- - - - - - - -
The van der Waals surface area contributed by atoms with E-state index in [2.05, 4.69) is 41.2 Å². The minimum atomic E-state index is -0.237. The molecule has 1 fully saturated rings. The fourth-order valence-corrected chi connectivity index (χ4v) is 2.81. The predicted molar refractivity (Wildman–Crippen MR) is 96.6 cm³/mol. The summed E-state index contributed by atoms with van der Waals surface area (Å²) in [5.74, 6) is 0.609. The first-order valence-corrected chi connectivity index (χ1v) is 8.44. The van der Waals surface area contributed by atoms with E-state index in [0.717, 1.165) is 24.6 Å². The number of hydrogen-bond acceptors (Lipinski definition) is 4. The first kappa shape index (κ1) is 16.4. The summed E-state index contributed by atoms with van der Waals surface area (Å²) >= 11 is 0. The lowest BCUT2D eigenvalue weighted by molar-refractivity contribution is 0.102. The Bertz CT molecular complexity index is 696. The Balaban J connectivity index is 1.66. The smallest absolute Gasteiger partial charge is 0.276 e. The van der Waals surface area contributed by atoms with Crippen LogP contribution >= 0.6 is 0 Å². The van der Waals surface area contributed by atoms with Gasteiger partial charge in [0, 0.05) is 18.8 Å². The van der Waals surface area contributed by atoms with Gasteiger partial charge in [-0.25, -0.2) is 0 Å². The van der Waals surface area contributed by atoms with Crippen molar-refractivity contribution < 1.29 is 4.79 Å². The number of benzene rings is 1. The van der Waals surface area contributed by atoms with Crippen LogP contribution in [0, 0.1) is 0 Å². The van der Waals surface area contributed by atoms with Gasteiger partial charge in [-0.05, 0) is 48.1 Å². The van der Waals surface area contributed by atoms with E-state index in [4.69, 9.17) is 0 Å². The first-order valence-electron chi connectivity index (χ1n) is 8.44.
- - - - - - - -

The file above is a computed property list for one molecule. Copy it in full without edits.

The van der Waals surface area contributed by atoms with E-state index in [2.05, 4.69) is 41.2 Å². The minimum atomic E-state index is -0.237. The molecule has 1 fully saturated rings. The fourth-order valence-corrected chi connectivity index (χ4v) is 2.81. The predicted molar refractivity (Wildman–Crippen MR) is 96.6 cm³/mol. The summed E-state index contributed by atoms with van der Waals surface area (Å²) in [5.74, 6) is 0.609. The first-order valence-corrected chi connectivity index (χ1v) is 8.44. The van der Waals surface area contributed by atoms with E-state index in [0.717, 1.165) is 24.6 Å². The number of hydrogen-bond acceptors (Lipinski definition) is 4. The first kappa shape index (κ1) is 16.4. The summed E-state index contributed by atoms with van der Waals surface area (Å²) >= 11 is 0. The lowest BCUT2D eigenvalue weighted by molar-refractivity contribution is 0.102. The Bertz CT molecular complexity index is 696. The Balaban J connectivity index is 1.66. The smallest absolute Gasteiger partial charge is 0.276 e. The van der Waals surface area contributed by atoms with Crippen LogP contribution >= 0.6 is 0 Å². The van der Waals surface area contributed by atoms with Gasteiger partial charge in [0, 0.05) is 18.8 Å². The van der Waals surface area contributed by atoms with Gasteiger partial charge in [-0.25, -0.2) is 0 Å². The van der Waals surface area contributed by atoms with Crippen molar-refractivity contribution < 1.29 is 4.79 Å². The number of benzene rings is 1. The van der Waals surface area contributed by atoms with Crippen LogP contribution in [0, 0.1) is 0 Å². The van der Waals surface area contributed by atoms with Gasteiger partial charge in [-0.05, 0) is 48.1 Å². The van der Waals surface area contributed by atoms with E-state index in [4.69, 9.17) is 0 Å². The first-order valence-electron chi connectivity index (χ1n) is 8.44.